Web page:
The deep divides within the Screen Actors Guild came into sharp focus Thursday evening as 600 thesps attended a raucous town hall meeting over the contentious ratification vote on the feature-primetime deal.
The members-only meeting at the Hollywood Renaissance Hotel featured opponents of the deal giving a standing ovation for president Alan Rosenberg and booing interim national exec director David White. At one point, former SAG president Ed Asner invoked the Holocaust to describe the impact of the tentative deal, prompting a member to sharply criticize him for making the comparison.
“There were plenty of strong expressions of feelings about this from both sides,” said Ned Vaughn, a leader of the Unite For Strength faction that backs the deal. “The room was pretty divided.”
Ballots were sent out Tuesday to about 110,000 SAG members with a June 9 return date. Hardliners, who are concentrated in Hollywood, are opposing the deal — largely over the rates in its new-media provisions and SAG not receiving guaranteed jurisdiction for new-media work. The three-hour event started with a presentation by White but most of the evening was taken up by questions and answers.
Scott Wilson, who’s been among the most active opponents of the deal, was critical in his speech of the moderates have insisted the two-year deal will help get members back to work by removing uncertainty. He accused the current board majority – a coalition from New York, the regional branches and Unite For Strenght in Hollywood — of defying the will of members in Hollywood, noting that those members perform the majority of the work.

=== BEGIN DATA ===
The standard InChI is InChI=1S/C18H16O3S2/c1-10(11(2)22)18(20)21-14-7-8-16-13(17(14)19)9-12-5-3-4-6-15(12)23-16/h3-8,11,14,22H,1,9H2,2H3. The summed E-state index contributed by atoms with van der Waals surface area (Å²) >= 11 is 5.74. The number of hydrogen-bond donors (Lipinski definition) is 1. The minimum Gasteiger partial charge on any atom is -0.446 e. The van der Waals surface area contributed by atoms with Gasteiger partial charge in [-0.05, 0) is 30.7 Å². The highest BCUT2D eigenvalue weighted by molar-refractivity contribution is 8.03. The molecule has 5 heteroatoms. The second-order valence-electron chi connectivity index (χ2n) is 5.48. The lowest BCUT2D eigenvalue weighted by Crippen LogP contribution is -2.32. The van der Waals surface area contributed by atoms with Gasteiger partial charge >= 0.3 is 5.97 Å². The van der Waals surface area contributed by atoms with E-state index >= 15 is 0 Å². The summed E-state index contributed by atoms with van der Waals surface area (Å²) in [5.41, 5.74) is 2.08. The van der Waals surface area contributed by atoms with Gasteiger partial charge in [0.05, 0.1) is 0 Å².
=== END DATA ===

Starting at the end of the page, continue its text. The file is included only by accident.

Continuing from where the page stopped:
“What would the founders of this union think of members agreeing to work non-union?” he told the crowd. “If this goes through, thousands of members will lose their health coverage and that pisses me off.”
Vaughn said deal supporters asked Rosenberg repeatedly to explain how voting the deal will lead to a better agreement when the congloms have said repeatedly they won’t sweeten the terms. Rosenberg replied by saying that if that occurs, SAG will have to ask members for a strike authorization – which would require 75% support from those voting.
“I think a lot of members don’t believe that voting no is going to get us a better deal,” Vaughn said.
Former SAG prexy Melissa Gilbert, who supports the deal, attended the meeting along with husband Bruce Boxleitner but did not speak. Others in attendance included Patricia Heaton, board members Clancy Brown, Gabrielle Carteris, Frances Fisher and France Nuyen.
James McCauley, a member opposing the deal, said that most of the members attending were in agreement with the “No for Your Future” flyer he was distributing. “I’m finding that people have a pretty good understanding of these issues and a lot of them have already voted,” he added.
SAG’s national board approved trhe deal on April 19 with 53% in favor. SAG’s TV-film contract expired last June 30.